Coronavirus: Ofqual launches consultation on 2020 calculated grade proposals

Ofqual is proposing pupils entered for exams in year 10 and below should now get calculated grades this summer.

The exams regulator has launched a 14-day consultation today on proposals to award pupils a calculated grade after exams were cancelled because of coronavirus.

The consultation covers several areas including now allowing pupils in year 10 or below to be given calculate grades, how the regulator should standardise grades, and how the appeals system should work.

Chief regulator Sally Collier said: “All those students, parents, teachers and others affected by these unprecedented circumstances can be assured that we will continue to work urgently, with stakeholders and representative bodies across the sector and officials in the Department for Education, to put in place the best possible arrangements on their behalf.”

The consultation can be viewed here. Here’s are key findings.

 

1. Regulator U-turns on year 10 ban

Ofqual had originally said only year 11 pupils will get calculated grades. However after representations from schools, students and parents over disruption caused by timetables and teaching arrangements for next year – Ofqual is now proposing those in year 10 and below who had been entered into exams this summer should get a grade.

The regulator admits this may be “unfair” on other year 10 students who chose not to take exams this year, but added “on balance … we now consider [it] the fairest option”.

 

2. Schools and pupils ‘may try to exploit’ new system

Schools will have to award each student the grade they “would most likely have received had the exams taken place”. Plus they must also rank each pupil within each grade and for each subject.

Ofqual states these should be “holistic judgments” informed by evidence including homework, mock exams and non-exam assessments.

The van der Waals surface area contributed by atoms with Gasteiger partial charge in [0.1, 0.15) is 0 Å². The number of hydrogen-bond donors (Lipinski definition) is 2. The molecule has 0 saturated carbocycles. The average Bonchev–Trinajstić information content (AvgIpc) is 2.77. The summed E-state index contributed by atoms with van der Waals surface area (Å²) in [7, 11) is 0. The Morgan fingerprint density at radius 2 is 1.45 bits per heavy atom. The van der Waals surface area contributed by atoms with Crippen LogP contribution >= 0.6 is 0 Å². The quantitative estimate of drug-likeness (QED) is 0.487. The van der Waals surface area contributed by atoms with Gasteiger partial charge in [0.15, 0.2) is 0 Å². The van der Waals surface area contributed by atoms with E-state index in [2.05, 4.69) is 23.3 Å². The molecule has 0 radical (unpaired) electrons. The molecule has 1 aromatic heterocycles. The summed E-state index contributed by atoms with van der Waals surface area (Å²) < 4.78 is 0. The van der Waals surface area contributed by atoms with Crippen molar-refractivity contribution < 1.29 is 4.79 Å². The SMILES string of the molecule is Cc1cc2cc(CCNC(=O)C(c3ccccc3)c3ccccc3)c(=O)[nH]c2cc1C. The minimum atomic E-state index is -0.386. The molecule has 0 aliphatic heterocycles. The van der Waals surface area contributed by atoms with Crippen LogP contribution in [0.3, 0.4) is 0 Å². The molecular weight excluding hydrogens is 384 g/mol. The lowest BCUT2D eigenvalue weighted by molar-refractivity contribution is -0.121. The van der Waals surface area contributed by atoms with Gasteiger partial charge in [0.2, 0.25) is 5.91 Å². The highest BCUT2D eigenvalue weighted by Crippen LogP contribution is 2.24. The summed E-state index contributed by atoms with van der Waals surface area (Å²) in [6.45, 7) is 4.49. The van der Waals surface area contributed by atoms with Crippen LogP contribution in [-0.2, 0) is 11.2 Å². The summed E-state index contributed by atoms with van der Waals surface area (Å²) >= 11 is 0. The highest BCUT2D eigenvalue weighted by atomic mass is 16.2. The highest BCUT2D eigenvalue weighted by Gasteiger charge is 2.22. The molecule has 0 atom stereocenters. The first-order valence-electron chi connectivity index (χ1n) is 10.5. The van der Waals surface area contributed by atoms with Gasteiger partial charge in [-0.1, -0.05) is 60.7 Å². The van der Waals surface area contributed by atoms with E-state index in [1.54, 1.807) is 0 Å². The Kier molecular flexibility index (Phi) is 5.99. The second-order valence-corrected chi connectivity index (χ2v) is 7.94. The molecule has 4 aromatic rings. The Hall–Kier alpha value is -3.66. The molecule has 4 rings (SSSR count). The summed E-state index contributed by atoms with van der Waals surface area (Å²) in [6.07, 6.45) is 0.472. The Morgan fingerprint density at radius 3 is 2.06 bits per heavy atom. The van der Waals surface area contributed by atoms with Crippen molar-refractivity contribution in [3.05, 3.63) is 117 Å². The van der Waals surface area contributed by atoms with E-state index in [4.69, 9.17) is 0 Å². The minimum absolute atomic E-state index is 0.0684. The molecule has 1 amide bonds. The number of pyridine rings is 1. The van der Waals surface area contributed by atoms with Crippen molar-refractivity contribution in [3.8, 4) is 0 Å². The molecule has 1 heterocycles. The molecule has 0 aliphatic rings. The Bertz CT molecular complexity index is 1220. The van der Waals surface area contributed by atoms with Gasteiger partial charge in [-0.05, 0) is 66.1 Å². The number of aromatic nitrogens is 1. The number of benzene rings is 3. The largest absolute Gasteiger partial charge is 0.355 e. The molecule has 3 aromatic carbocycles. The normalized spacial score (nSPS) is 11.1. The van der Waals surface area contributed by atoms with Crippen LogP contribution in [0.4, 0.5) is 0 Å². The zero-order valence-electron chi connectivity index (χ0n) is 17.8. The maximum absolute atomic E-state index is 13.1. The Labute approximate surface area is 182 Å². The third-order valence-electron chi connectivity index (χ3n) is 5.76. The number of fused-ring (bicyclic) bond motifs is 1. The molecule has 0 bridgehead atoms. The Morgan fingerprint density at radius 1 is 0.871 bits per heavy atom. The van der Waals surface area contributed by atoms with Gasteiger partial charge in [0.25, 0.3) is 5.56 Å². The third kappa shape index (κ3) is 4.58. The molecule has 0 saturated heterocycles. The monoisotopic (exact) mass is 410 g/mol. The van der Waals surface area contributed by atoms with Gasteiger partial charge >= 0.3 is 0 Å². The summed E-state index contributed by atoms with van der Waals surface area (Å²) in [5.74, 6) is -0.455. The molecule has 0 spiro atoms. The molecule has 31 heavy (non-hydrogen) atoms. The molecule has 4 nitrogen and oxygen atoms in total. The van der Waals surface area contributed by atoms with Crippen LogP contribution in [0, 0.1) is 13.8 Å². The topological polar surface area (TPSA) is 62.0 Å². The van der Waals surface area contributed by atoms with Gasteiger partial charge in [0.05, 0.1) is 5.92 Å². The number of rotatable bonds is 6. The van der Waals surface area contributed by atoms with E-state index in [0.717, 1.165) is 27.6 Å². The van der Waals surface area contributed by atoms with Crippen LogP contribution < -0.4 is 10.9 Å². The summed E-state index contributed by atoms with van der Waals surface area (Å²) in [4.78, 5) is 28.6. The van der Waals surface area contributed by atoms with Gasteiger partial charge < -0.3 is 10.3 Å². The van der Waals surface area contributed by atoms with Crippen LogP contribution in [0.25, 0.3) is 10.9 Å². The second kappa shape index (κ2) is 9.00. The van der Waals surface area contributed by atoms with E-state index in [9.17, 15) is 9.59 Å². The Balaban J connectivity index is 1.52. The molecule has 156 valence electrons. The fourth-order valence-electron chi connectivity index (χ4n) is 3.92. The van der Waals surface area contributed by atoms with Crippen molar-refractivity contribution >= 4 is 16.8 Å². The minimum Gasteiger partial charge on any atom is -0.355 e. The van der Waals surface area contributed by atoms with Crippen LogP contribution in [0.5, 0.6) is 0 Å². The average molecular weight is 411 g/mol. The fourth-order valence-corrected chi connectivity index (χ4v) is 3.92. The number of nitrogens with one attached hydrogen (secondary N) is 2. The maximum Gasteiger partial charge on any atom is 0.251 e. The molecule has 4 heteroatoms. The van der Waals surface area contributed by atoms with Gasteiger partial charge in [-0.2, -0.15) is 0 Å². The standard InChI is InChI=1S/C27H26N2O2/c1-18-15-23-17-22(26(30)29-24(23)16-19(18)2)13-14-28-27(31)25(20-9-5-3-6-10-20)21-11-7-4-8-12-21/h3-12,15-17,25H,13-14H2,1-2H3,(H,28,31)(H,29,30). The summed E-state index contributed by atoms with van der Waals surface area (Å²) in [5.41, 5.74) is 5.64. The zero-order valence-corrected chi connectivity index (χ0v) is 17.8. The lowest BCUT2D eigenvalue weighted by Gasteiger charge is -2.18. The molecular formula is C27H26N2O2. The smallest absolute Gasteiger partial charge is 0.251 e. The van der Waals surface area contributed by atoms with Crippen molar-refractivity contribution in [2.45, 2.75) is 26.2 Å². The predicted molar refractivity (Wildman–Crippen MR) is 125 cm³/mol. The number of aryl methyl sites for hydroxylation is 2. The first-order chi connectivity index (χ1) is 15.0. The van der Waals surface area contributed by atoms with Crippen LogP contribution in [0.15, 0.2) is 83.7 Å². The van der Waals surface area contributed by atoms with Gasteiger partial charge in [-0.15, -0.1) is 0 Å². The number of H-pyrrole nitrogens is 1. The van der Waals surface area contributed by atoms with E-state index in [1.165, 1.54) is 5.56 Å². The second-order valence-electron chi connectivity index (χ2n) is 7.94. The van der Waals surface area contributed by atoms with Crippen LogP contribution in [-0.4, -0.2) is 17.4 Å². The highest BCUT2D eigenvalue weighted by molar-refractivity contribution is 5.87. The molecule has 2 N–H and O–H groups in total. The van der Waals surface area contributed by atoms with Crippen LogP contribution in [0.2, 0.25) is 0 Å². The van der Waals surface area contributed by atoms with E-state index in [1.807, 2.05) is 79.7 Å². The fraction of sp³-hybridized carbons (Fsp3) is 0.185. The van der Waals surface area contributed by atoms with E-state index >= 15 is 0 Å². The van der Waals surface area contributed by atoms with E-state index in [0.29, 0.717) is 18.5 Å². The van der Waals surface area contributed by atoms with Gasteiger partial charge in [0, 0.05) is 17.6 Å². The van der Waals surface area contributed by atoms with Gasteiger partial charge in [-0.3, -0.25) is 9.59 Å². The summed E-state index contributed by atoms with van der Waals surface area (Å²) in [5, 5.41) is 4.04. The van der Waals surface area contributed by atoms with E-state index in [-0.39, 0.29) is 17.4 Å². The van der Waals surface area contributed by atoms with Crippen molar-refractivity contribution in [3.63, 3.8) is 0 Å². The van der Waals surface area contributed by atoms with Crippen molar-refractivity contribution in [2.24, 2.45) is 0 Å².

But the regulator said they “recognise the possibility that some centres, students and others may try to exploit the exceptional arrangements we propose… including by seeking inappropriately to influence centre assessment grades or rank order information”.

Therefore, these judgments should not be shared with students or parents*, and attempts to influence them “may be investigated by an exam board and found to constitute malpractice, which may result in sanctions”.

*Ofqual said an exemption to subject access requests allow data controllers (exam boards or schools) to delay releasing personal data until either 40 days after results day or five months after the request – whichever is earlier (meaning parents will be able to access schools’ grades – just after results day).

 

3. Private candidates may have to sit exams in Autumn

Private candidates are those entered to take an exam with an approved centre, but haven’t been taught by the centre – such as those home schooled.

Exam boards will only be allowed to issue results for these pupils where the head of centre believes they can properly produce a centre-assessment grade and rank order.

For those that can’t, Ofqual says youngsters will have the opportunity to take exams at a future date – such as this autumn.

The regulator looked into allowing exam boards to use similar expected grade predictions from private tutors or parents for these pupils – but said this was would not work as they aren’t able to compare performance to that of pupils from previous cohorts, as schools can.

Furthermore, parents and tutors may be subject to “many of the pressures from which we have sought with out proposals to shield teachers when making those judgments”, Ofqual added.

The main advice at the minute for private candidates is to seek information about their options first of all from the centre they planned to take their exams with, and then the exams board.

 

4. Final grades will ‘more often differ from those submitted’ under favoured approach

Ofqual is proposing to standardise grades by looking at the historical outcomes for each centre, the prior attainment (key stage 2 or GCSE) of this year’s pupils and those in previous years within each school, and the expected national grade distribution for the subject.